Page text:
Tuesday, February 10, 2009

Looking at the Earnings Tax

I've been paying a lot of attention to the Kansas City Budget lately, and trying to see how we can pay for basic services, attract and retain good jobs, and become a better, safer city. I suspect that the budget for the coming year will focus mostly on the first goal I listed, but there simply isn't going to be a way to make significant strides on the other two without additional investment. In future years, we need to consider the revenue side of the equation.

What about graduating the Earnings Tax, coupled with a tax credit to negate the tax on our urban core and low-income workers? I've been told that 55% of the earnings tax is paid by nonresidents, that compliance is fairly high, and most is paid in through corporate withholding. (There are tweaks that need to be made to compliance and withholding which could have a good impact on revenue, but let's set that aside for the current discussion.)

Just to toss out some numbers, while acknowledging that I do not have the data to fine tune the proposal and come up with real numbers, let's say that we say that we will tax income under $40,000/year at the current 1% rate, and income over $40,000 at 1.5%. At the same time, we will establish a refundable tax credit of $400 for Kansas City residents. That would mean that if you earn $40,000, your tax bill would be $400, and your refund would be $400, so you would not pay any earnings tax. If you live outside Kansas City, you would continue to pay your $400, just like you do today.

If you earn $50,000, you would pay tax of $550 (1% on $40,000 and 1.5% on the amount over $40,000), so, if you live in Kansas City, you'd be getting a reduction of $350 when you count the tax credit, and if you live outside of Kansas City, you would only face a $50 tax increase.

Of course, all these numbers would need to be fine-tuned by someone who has access to the data on how much is paid by income levels. My gut feel is that these numbers would work out okay, but I really don't know that for certain. Perhaps the break-off point would need to be $30,000, with a $300 tax credit.

But tell me what you think of the concept. The advantages, as I see them, are that it would give employed workers a reason to choose Kansas City instead of suburbs. It would give the urban core a little more spending money, which could help generate some trickle up economics where it's needed most. On the other hand, it could cause some mobile businesses to relocate to the suburbs, to dodge the tax (to the extent that such businesses have not already left). It would also be somewhat harder to administer than it is currently, though I doubt that would be a huge hurdle.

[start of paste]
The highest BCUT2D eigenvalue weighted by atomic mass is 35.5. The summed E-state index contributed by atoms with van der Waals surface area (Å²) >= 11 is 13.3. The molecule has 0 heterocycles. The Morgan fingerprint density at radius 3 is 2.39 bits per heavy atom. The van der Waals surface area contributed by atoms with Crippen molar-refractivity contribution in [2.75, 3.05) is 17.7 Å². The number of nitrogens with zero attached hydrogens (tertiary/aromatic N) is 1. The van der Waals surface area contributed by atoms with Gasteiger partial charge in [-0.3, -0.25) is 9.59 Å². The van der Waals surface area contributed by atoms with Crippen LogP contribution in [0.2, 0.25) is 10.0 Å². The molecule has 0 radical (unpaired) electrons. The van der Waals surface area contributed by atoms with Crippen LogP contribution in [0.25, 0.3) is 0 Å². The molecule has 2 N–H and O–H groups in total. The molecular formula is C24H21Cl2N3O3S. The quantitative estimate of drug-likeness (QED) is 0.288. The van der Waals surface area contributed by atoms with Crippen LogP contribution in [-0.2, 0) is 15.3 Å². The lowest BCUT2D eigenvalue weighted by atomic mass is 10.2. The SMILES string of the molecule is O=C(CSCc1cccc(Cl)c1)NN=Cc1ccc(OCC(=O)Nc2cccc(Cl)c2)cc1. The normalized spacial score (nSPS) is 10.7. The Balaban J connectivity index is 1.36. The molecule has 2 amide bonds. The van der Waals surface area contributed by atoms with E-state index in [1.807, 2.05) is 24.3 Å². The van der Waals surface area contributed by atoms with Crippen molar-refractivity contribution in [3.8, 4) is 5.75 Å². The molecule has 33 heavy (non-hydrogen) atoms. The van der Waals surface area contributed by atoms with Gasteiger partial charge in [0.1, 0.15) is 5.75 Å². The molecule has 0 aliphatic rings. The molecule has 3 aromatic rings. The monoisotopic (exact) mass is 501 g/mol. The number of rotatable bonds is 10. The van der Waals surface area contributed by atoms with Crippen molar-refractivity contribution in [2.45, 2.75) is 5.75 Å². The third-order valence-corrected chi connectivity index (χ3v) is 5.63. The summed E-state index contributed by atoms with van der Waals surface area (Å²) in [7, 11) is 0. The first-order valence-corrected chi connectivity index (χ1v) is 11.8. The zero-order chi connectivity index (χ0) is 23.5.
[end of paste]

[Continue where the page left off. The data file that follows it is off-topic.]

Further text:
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23 Comments:

Anonymous Kingsfield said...

I like your idea, but I think your numbers are off. I think if you backed the tax credit down to $250 and kept the graduation point at $40, you would accomplish the goals of helping the working poor and not increasing taxes on any but the fairly wealthy Kansas City residents, all while allowing the suburbanites the privilege of paying for their amenities.

2/10/2009 8:38 AM  
Anonymous Anonymous said...

This comment has been removed by a blog administrator.

2/10/2009 10:03 AM  
Blogger Dave said...

I think you're absolutely spot-on with the concept.

As you've mentioned, the details and cutoff points would probably require some heavy-duty statistical analysis to determine exactly where the optimum cutoff point is. Someone with knowledge and access to the data might even determine more optimal models: a three-tier system, for example.

As an aside: It would be interesting to learn how many people live in Kansas City (paying etax), and actually work outside the city while drawing $100k or more salary.

2/10/2009 10:42 AM  
Blogger m.v. said...

Of course it's prudent to continue raping captive non-resident employees,makes all the sense in the world. I hope that every potential business venture looking for a location in the metro will consider not to subject its employees to this rip-off. There are ways to make this tax a little more easier to swallow, i.e giving the earnings tax payers free parking, or whatever, so they don't hope that this city is hit by a small meteorite smashing everything between the river and 63rd st.
On the other hand, if you don't work in KCMO city limits 100% of the time and still have your 1% confiscated, make sure you file for a refund. It may be 20 bucks but it's your money.

2/10/2009 10:49 AM  
Anonymous Anonymous said...

MV - if you're suggesting that the e-tax be completely repealed, what revenue source do you recommend to replace it?

The way I see it, Dan's proposal doesn't harm most nonresidents at all, or very little. By my math, anyone earning under $120k living in KC would come out ahead.

It looks like this year's budget is going to focus on cutting spending, which is great. But, eventually, to enhance city services, it's going to take some money gotten from somewhere. I like the direction Dan is looking.

Even if Dan's numbers don't work out, thank God that someone in this city is at least thinking creatively!

2/10/2009 11:01 AM